Translation of park in Spanish:

park

Pronunciation: /pɑːrk; pɑːk/

noun/nombre

  • 1 1.1 (in town) parque (masculine)
    More example sentences
    • The most striking ones are connected with the illegal giveaway of some public parks and gardens, he said.
    • Work includes care of public parks, gardens, painting of signs, sowing of flowers, shrubs, care of the graveyards, repair of paths etc.
    • He would like to see more public parks and gardens where he could go to feed the ducks with his children; more facilities for younger people - and more child-friendly pubs.
    1.2 (in a private estate) jardines (masculine plural)
  • 2 2.1 (stadium) (American English/inglés norteamericano) estadio (masculine) 2.2 (soccer field) (British English/inglés británico) [colloquial/familiar] the park el campo de juego, la cancha (Latin America/América Latina)
    More example sentences
    • Not to mention he accomplished this playing his home games in Yankee Stadium, a difficult park for righthanded hitters.
    • The Southern League has favored pitching dramatically of late, though the Georgia outfielders will be playing in historically neutral parks.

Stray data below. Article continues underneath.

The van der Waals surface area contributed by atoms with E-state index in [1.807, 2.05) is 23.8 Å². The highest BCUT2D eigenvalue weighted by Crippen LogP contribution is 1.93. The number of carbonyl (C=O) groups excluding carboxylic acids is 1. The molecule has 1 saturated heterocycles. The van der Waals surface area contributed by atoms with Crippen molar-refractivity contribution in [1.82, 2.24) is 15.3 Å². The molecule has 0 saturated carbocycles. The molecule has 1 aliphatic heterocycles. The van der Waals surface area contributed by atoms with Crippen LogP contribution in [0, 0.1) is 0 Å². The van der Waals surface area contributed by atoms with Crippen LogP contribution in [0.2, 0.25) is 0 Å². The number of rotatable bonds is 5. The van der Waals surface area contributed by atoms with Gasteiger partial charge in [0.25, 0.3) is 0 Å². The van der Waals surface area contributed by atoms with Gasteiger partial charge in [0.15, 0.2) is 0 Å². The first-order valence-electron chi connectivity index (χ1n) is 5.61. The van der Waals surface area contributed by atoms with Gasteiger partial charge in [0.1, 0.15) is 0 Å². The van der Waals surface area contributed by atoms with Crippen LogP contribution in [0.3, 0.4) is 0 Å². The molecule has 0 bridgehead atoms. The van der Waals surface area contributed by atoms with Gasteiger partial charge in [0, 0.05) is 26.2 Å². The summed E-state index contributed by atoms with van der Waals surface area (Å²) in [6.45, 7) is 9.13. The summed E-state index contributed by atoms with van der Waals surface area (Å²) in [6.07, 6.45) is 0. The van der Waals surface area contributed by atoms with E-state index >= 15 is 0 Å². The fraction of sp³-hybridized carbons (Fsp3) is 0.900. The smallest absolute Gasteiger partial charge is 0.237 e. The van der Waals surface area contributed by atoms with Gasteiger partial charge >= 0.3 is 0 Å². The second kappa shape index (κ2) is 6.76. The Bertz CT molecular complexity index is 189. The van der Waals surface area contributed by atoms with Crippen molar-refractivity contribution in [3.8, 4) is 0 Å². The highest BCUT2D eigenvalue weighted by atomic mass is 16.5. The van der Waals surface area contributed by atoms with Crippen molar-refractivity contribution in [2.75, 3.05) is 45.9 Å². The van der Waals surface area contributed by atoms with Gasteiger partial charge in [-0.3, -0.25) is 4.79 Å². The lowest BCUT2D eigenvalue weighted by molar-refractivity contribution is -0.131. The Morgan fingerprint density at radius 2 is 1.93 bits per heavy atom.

• The ball had plenty of depth to reach the park's famed left field fence.
  • 3 [Military/Militar] parque (masculine)
    More example sentences
    • Plans came and went that included high-rise apartments and an amusement theme park, however nothing materialised.
    • A series of pilots are set to begin at regional and national theme parks.
    • In the amusement parks on the outskirts of Chennai, huge crowds queue for a water ride.

transitive verb/verbo transitivo

intransitive verb/verbo intransitivo

Definition of park in:

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Cultural fact of the day

Spain had three civil wars known as the guerras carlistas (1833-39, 1860, 1872-76). When Fernando VII died in 1833, he was succeeded not by his brother the Infante Don Carlos de Borbón, but by his daughter Isabel, under the regency of her mother María Cristina. This provoked a mainly northern-Spanish revolt, with local guerrillas pitted against the forces of the central government. The Carlist Wars were also a confrontation between conservative rural Catholic Spain, especially the Basque provinces and Aragón, led by the carlistas, and the progressive liberal urban middle classes allied with the army. Carlos died in 1855, but the carlistas, representing political and religious traditionalism, supported his descendants' claims until reconciliation in 1977 with King Juan Carlos.